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by KUSHAGRA BHATNAGAR

The ICC Cricket World Cup began on Sunday, and as part of the cricket fever that will grip the sporting world over the next month, badger sport is looking back to past finals, starting in 1975. At a time when cricket journalism seems to resemble nothing more than politics, it is refreshing to focus again on the game itself.

One day cricket was beginning to gain immense popularity when the inaugural Prudential World Cup took place in June 1975 in England. Already a dominant force in the Test arena, the West Indians stormed into the finals, demolishing every opponent they faced. Australia were the other finalists.

The stage was set at Lords, and Australian skipper Ian Chappell won the toss and promptly put West Indies in. Clive Lloydís lightning-quick century (102 of 82 balls) helped them post a total of 291. The Australians succumbed under the pressure of chasing a stiff target, and eventually fell 17 runs short. Lloyd won the man of the match award and received the Cup from the President of the MCC, Prince Phillip.

Four years later, the second Prudential World Cup got underway once again in England. The final was played between West Indies and hosts England at Lords. England captain Mike Brearley won the toss and put West Indies into bat.

The match was evenly poised as Viv Richards walked to the crease. He destroyed the English attack by scoring an unbeaten 138. In reply England were bundled out for 194. The final was marked by two stunning performances - Viv Richardsí brutal display with the bat and Joel Garnersí fast and accurate bowling spell which carried his side to victory.

The West Indians confirmed their domination once again as they lifted the second successive World Cup. Richards rightly earned the Man of the Match award.

The 1983 World Cup final (in England again) has been depicted as one of the biggest upsets of the seven World Cups played so far. On the morning of June 25th nobody gave India much of a chance in the final against West Indies. It was a foregone conclusion. Indeed, Englishmen who had bought their tickets in advance stood outside the gates, hoping to sell them to West Indian and Indian supporters, for reduced rates if need be.

The Indian team had exceeded expectations in making the final, but was now facing a powerful and experienced West Indian team looking for its third consecutive Cup. Clive Lloyd won the toss and opted to bowl. The Indians were dismissed for a paltry 183.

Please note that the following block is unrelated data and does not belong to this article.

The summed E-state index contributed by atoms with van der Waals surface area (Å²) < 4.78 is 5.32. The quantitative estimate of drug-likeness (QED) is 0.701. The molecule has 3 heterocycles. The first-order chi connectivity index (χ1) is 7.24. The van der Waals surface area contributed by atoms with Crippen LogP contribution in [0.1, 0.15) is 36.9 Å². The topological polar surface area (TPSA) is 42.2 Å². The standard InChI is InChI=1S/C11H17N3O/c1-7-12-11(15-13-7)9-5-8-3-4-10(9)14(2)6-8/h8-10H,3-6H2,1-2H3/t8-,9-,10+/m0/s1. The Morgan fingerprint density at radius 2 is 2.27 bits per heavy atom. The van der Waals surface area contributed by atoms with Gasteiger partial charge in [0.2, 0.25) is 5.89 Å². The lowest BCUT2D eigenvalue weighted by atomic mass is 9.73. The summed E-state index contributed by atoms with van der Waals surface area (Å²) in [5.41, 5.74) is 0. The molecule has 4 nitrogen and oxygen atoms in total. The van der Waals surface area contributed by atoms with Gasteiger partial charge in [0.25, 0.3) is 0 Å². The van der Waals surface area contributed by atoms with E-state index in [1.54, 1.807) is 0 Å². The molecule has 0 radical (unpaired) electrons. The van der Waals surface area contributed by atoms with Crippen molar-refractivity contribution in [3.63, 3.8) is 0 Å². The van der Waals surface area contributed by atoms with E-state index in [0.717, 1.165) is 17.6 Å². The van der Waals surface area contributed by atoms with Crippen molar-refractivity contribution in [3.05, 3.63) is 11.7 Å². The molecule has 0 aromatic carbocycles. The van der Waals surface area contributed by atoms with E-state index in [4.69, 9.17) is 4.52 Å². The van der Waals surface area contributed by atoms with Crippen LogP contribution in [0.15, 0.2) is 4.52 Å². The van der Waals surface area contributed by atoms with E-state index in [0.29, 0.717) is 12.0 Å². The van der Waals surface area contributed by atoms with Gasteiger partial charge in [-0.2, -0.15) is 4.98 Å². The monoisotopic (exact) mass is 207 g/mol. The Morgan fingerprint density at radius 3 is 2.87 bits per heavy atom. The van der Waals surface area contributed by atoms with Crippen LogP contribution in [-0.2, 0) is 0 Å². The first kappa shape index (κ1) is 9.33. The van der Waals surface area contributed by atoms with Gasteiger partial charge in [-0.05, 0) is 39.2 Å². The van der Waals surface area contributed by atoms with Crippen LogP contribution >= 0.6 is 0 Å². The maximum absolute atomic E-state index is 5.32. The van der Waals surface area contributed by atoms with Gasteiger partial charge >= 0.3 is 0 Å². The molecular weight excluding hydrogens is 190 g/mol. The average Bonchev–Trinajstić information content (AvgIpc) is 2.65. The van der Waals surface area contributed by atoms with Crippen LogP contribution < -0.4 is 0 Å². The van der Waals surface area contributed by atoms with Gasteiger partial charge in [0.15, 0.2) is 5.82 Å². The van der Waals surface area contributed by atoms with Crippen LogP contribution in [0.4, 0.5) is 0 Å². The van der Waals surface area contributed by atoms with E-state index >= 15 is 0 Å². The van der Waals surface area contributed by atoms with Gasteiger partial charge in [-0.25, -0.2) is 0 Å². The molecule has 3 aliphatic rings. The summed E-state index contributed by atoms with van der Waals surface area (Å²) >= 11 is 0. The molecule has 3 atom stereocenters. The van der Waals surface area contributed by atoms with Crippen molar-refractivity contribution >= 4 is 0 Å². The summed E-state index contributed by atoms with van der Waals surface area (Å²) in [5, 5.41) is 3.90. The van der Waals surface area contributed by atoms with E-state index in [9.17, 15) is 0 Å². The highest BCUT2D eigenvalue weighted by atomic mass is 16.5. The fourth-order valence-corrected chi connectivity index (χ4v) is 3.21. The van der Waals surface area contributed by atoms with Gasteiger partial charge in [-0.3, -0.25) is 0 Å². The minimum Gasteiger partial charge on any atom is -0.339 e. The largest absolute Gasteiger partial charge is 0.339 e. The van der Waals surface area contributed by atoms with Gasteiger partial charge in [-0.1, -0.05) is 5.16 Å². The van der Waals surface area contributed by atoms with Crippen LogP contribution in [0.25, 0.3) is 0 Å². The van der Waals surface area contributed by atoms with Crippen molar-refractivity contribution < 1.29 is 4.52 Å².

With no runs on the board to play with, Indian skipper Kapil Dev decided to attack. Amazingly West Indies were shot out for 140. The Indian bowler Amarnath had figures of 3-12, and was named the Man of the Tournament as India shattered Lloydís dream to lift the Prudential World Cup of 1983.

The 1987 Reliance World Cup, held in India and Pakistan, was the first World Cup to be staged outside England. 80,000 people filled Eden Gardens to watch two old enemies England and Australia contest the closest World Cup final to date.

Australian skipper Alan Border won the toss and wisely elected to bat on a slow pitch. Australia scored 250 thanks to a canny innings of 75 by opener David Boon. England were cruising until English skipper Mike Gatting got himself out playing the reverse shot that he still regrets today. It turned out to be the turning point the match. Australiaís hour of glory arrived as England fell agonisingly short by seven runs. Alan Border lifted the World Cup and David Boon was awarded Man of the Tournament.

Next week continues the story the cricket World Cup, beginning with the 1991 tournament. When this newspaper went press, Englandís participation in the illfated encounter with Zimbabwe Harare, due to be played on the 13th, was still to be finalised. It seems likely that the ICC will still refuse to move the match to South Africa, where the ECB and the England players want the match to be played.

Much has been made of the political and financial implications of Englandís possible withdrawal from the match. From a cricketing perspective, the loss of the four points could be crucial, especially to a side as limited as England.

This is illustrated by New Zealandís current predicament. Having decided to boycott the match against Kenya for reasons of security, the Kiwis lost to Sri Lanka on Monday and now face a stiff task to qualify for the Super Sixes.

The inconsistency of the one-day side meant England were always facing a stiff task to do well at the World Cup. The political chaos surrounding their participation has made the task little stiffer.